What Is the Bush Doctrine, Anyway?
Friday, September 12, 2008; 11:32 AM
Republican vice presidential nominee Sarah Palin's evident cluelessness when asked in an interview yesterday if she agreed with the Bush Doctrine is appropriately being seen as emblematic of her ignorance of foreign policy.
But as it happens, I'm not sure anyone is entirely clear on what the Bush Doctrine is at this particular moment.
When Palin asked ABC anchor Charlie Gibson what he meant by the Bush Doctrine, Gibson clarifed: "The Bush doctrine, enunciated September 2002, before the Iraq war." That should have helped. After it was obvious Palin still didn't know what he was talking about, Gibson ventured further: "The Bush doctrine, as I understand it, is that we have the right of anticipatory self-defense, that we have the right to a preemptive strike against any other country that we think is going to attack us. Do you agree with that?"
Palin's reply: "If there is legitimate and enough intelligence that tells us that a strike is imminent against American people, we have every right to defend our country. In fact, the president has the obligation, the duty to defend."
But Gibson was making a common error, and what Palin said in her response did not actually address what was so radical about Bush's contribution to American foreign policy. Preemption has in fact been a staple of our foreign policy for ages -- and other countries' as well. The twist Bush put on it was embracing "preventive" war: Taking action well before an attack was imminent -- invading a country that was simply perceived as threatening.
And to be completely accurate, there have been several Bush Doctrines over the years. Another dramatic announcement, you may recall, was his declaration on Sept. 20, 2001: "Either you are with us, or you are with the terrorists. From this day forward, any nation that continues to harbor or support terrorism will be regarded by the United States as a hostile regime." (Or, as he put it on Feb. 11, 2002: "You're either with us or against us; you're either evil or you're good."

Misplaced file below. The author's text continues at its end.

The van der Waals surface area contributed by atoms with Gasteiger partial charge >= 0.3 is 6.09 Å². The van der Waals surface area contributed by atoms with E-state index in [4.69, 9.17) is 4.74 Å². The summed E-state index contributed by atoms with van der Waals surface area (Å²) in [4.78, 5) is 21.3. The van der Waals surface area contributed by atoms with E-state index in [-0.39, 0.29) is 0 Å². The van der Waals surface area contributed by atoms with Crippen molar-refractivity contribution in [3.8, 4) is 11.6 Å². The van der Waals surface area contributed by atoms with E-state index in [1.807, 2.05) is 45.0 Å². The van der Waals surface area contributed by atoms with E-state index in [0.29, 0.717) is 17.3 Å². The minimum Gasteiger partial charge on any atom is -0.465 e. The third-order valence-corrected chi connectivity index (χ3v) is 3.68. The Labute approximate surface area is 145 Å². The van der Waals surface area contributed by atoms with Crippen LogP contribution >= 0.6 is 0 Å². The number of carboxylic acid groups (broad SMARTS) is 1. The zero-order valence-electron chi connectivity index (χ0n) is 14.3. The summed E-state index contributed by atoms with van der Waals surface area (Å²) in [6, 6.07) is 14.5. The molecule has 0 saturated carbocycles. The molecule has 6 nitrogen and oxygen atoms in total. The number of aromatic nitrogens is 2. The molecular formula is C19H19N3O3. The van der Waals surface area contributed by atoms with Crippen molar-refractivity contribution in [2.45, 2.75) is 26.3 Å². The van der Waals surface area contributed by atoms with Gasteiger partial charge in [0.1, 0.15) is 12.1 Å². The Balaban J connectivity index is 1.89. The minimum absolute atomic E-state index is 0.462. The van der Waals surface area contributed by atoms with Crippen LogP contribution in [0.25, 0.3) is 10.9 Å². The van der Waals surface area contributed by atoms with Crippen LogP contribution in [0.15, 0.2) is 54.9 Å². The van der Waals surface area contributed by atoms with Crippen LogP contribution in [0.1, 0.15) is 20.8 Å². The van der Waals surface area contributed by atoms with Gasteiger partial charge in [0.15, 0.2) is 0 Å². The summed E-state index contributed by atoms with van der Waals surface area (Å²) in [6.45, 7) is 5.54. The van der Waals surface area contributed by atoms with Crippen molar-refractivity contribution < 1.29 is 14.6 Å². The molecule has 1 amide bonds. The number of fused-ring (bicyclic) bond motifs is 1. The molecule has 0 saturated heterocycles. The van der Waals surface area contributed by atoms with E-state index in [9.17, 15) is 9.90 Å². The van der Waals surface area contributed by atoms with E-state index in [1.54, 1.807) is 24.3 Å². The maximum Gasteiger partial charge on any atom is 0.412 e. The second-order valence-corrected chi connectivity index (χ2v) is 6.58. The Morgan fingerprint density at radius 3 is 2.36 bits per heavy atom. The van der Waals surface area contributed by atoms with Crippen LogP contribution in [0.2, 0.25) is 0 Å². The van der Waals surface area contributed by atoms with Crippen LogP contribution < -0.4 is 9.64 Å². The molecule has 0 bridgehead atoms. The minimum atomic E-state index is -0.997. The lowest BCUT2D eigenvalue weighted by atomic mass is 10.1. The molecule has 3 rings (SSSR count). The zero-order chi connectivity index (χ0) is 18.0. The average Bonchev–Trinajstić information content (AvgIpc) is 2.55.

And then there was Bush's second inaugural address, when he pledged himself to spreading freedom and ending tyranny in the world.
The one thing all these Bush Doctrines have in common is that they are, at this point, utterly inoperative.
As I suggested in my August 18 column, the current Bush Doctrine could perhaps best be described as "Incompetence and Internal Warfare."
Back in March 2006, when Bush officially reasserted his doctrine of preventive war in a reissued National Security Strategy document, it was a bit surreal. The Bush administration had by then, of course, lost any credibility in making the case to attack another country with anything short of incontrovertible evidence of an imminent threat.
And Bush's vaunted democracy initiative was never anything but a farce, as he cozied up to one dictator after another as long as they helped us with other strategic goals, including fighting terrorism and providing us with energy.
Jacob Weisberg, in his book "The Bush Tragedy," actually identified six Bush Doctrines: Bush Doctrine 1.0 was Unipolar Realism (3/7/99--9/10/01); Bush Doctrine 2.0 was With Us or Against Us (9/11/01--5/31/02); Bush Doctrine 3.0 was Preemption (6/1/02--11/5/03); Bush Doctrine 4.0 was Democracy in the Middle East (11/6/03--1/19/05); Bush Doctrine 5.0 was Freedom Everywhere (1/20/05-- 11/7/06); and Bush Doctrine 6.0 (11/8/06 to date) is the "absence of any functioning doctrine at all."